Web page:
“It happens in other sports, too. In soccer, if someone is being roughed, they get warned. If you keep doing this you get penalised. Same sort of thing. It had not effect at all.”
Kyrgios added that he didn’t necessarily see it as a pep talk.
“I’m not sure it was encouragement. He said he liked me. I’m not sure if that was encouragement. He just said that it’s not a good look,” he explained. “Look. I wasn’t feeling good. I know what I was doing out there wasn’t good. I wasn’t really listening to him, but I knew it wasn’t a good look. It didn’t help me at all.”
Federer was questioned about the incident in his press conference after he defeated Paire, and was clear in saying it was “not Lahyani’s place” to do what he did.
“It’s not the umpire’s role to go down from the chair. But I get what he was trying to do. He behaves the way he behaves. You as an umpire take a decision on the chair, do you like it or don’t you like it. But you don’t go and speak like that, in my opinion,” said Federer.
“I don’t know what he said. I don’t care what he said. It was not just about How are you feeling? Oh, I’m not feeling so well. Go back up to the chair. He was there for too long. It’s a conversation. Conversations can change your mindset. It can be a physio, a doctor, an umpire for that matter.
“That’s why it won’t happen again. I think everybody knows that.”
This is not the first time Lahyani has attempted to encourage players during his matches.
In Sydney in 2016, he tried to convince Bernard Tomic to focus on his match against Teymuraz Gabashvili after the he admitted he was already looking ahead to the Australian Open since he heard he got a good draw in Melbourne.
In Wimbledon 2014, Lahyani was officiating a match between Gael Monfils and Malek Jaziri in which the former was complaining to his box throughout about not wanting to compete, and voicing his discomfort on grass.
In an attempt to give him a soft warning for tanking, Lahyani kept persuading Monfils to play seriously and the Frenchman eventually won in straight sets.
Asked if he would feel upset if Lahyani ends up getting sanctioned, Kyrgios said: “I don’t believe that he deserves it. I mean, the umpire in Shanghai didn’t cop any backlash. It happened to me in Cincinnati two weeks ago against Del Potro, the exact same thing happened. I wasn’t putting forth my best performance.
“I did the same today. The umpire was like, ‘Nick, you can’t be doing this. It’s a bad look’. Same thing happened there. I’d be disappointed, yeah, for sure.”
Meanwhile, WTA player Donna Vekic saw the video of Lahyani talking to Kyrgios on Thursday, reposted it and said: “Didn’t know umpires were allowed to give pep talks.”
Kyrgios responded to her with a tweet, then deleted it and posted a second one.
If at first you don’t succeed…fail twice. pic.twitter.com/ygqI1vOJqG
— Ben Rothenberg (@BenRothenberg) August 30, 2018
He then deleted the second tweet and apologised.
I shouldn’t have tweeted so quickly after the match. Everyone is entitled to an opinion but I can assure you it wasn’t coaching. https://t.co/hvlwPyzC0E
— Nicholas Kyrgios (@NickKyrgios) August 30, 2018
The USTA released a statement from the tournament referee that described what happened between Lahyani and Kygrios.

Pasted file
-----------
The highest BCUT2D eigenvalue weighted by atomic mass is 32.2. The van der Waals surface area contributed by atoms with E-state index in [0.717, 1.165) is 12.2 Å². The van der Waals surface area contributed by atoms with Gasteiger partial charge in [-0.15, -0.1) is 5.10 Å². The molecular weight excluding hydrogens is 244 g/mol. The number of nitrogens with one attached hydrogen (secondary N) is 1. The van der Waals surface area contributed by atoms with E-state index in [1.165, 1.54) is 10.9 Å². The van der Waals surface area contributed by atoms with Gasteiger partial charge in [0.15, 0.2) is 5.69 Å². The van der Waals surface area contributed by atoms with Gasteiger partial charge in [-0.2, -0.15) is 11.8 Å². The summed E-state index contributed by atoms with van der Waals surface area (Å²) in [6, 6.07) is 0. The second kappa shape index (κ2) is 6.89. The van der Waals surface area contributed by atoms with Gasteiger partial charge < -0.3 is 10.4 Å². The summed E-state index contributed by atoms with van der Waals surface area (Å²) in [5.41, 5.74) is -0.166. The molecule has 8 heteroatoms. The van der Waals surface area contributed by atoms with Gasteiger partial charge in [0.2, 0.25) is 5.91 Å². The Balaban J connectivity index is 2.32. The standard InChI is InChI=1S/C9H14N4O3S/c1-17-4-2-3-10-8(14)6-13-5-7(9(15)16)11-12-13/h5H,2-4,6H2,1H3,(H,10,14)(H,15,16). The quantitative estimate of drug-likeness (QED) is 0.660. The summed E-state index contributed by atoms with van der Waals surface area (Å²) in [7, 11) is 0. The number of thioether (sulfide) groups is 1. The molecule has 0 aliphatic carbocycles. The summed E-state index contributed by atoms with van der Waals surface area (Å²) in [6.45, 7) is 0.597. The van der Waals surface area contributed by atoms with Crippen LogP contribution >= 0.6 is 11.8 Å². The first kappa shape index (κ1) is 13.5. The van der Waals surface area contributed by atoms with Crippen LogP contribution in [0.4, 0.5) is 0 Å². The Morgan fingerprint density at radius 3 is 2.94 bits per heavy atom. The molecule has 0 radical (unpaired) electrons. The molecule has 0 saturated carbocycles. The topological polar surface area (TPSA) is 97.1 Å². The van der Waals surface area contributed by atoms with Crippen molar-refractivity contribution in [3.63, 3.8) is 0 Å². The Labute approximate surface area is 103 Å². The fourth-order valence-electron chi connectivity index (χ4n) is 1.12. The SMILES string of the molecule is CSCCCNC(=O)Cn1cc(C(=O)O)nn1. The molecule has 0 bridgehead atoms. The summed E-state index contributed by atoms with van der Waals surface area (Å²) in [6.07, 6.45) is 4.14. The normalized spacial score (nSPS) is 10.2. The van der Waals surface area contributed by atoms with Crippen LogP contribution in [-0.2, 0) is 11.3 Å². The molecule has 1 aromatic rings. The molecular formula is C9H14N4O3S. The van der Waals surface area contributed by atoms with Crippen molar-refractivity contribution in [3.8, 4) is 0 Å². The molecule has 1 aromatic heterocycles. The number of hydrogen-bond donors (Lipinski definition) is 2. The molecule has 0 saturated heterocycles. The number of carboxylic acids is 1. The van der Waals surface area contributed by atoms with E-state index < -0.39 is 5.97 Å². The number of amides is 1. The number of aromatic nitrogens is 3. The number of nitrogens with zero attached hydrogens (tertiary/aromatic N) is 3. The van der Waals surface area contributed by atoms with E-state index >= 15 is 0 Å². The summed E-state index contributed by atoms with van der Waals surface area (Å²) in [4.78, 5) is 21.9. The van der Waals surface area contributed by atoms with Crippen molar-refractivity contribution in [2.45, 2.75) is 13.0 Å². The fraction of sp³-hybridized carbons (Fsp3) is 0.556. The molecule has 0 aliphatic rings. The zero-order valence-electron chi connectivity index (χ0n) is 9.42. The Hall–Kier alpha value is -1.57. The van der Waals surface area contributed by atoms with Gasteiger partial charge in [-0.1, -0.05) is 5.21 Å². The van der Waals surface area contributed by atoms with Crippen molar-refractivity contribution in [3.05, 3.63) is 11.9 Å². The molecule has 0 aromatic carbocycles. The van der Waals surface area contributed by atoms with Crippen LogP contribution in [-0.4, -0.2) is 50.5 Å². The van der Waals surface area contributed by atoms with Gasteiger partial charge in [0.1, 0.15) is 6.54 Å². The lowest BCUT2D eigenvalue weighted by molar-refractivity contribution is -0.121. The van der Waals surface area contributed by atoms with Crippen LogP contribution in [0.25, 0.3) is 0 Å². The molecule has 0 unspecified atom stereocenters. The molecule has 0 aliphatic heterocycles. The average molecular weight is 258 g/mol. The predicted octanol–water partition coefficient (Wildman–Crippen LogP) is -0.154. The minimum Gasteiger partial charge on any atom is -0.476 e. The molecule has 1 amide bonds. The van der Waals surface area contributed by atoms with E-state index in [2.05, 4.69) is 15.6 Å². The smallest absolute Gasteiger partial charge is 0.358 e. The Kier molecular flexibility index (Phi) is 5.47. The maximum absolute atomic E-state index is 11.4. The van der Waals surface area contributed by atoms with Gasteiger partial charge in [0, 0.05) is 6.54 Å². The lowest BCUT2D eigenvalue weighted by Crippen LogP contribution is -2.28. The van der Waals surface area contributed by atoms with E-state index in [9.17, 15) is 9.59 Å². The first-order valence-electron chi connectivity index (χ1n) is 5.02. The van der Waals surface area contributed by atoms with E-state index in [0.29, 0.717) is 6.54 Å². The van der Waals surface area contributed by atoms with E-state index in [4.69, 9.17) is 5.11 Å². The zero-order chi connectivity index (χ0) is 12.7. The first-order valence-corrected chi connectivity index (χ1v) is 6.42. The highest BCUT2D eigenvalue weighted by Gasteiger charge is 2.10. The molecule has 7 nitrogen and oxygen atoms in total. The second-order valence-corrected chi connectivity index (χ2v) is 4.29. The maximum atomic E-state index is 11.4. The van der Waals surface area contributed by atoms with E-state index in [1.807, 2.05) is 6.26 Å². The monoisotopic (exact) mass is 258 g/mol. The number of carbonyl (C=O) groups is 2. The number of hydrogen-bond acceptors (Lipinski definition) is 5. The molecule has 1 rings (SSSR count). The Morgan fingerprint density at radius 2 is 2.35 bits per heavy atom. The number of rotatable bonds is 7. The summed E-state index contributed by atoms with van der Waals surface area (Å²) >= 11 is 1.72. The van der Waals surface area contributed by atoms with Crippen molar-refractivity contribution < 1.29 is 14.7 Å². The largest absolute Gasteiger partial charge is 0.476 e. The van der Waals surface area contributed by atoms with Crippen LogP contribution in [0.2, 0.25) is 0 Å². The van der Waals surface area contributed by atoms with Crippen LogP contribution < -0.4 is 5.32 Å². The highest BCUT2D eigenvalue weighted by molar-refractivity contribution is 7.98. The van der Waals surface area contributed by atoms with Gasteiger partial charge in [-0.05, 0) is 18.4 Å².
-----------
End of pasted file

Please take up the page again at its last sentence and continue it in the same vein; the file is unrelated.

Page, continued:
“With Kyrgios down 0-3, chair umpire Mohamed Lahyani left his chair to check on the condition of Nick Kyrgios. He came out of the chair because of the noise level in the stadium during the changeover to make sure he could communicate effectively with Kyrgios,” read the statement.
“Lahyani was concerned that Kyrgios might need medical attention. Lahyani told Kyrgios that if he was feeling ill, that the tournament could provide medical help. He also informed Kyrgios that if his seeming lack of interest in the match continued, that as the chair umpire, he would need to take action. He again suggested to Kyrgios that he could receive medical attention. At the next changeover, Kyrgios down 1-4, received treatment from the physio.”
Replayed footage of the physio’s visit to Kyrgios shows the Aussie telling him: “I just called the doctor. Can you just stay out for two minutes. I don’t know, just f****** check my wrist or something? Do you have some salts?”
The physio gave Kyrgios some salt packets and left.
Herbert was understandably disappointed for not maintaining his lead and was asked about Kyrgios’ conversation with Lahyani.
“On court I tried to focus on myself. I just saw that Mohamed went down at the chair. I was a little bit surprised. He went to talk to him. I didn’t listen to what they said because I tried to be focused on me, because it’s not easy to play someone who’s playing, not playing, you don’t know,” said the Frenchman.
“On court, I tried to concentrate on myself. I didn’t see what happened. I just saw that Nick from that point started to playing really, focused, 100 per cent. Yeah, then I saw what happened after the match.”
Herbert blames himself for losing, but also believes Lahyani crossed a line.
He said: “I don’t know what to think. I don’t know if something happened, if Mohamed would have said something or not, it wouldn’t have changed anything. I cannot tell you.
“I just can tell you from that point Nick was playing much better.
“Actually, the umpire doesn’t have to talk to him at all. The only thing he can tell him is, yeah, ‘Pay attention, because if you continue like this, I’m going to give you a warning’, something like this.
“They can tell him from the chair. He doesn’t need to go down. He doesn’t need to say the words he said on the video. I think this was not his job. I don’t think he’s a coach, he’s an umpire, and he should stay on his chair for that.”
Herbert added: “I don’t think he has to go down and take the position of a coach, like you see on the WTA Tour. I don’t know yet if it would have changed something. I just know he doesn’t have to do that.”
I am racking my brain to think of a situation requiring a chair umpire to speak like that to one player.
I umpired thousands of matches
I was ATP head of officiating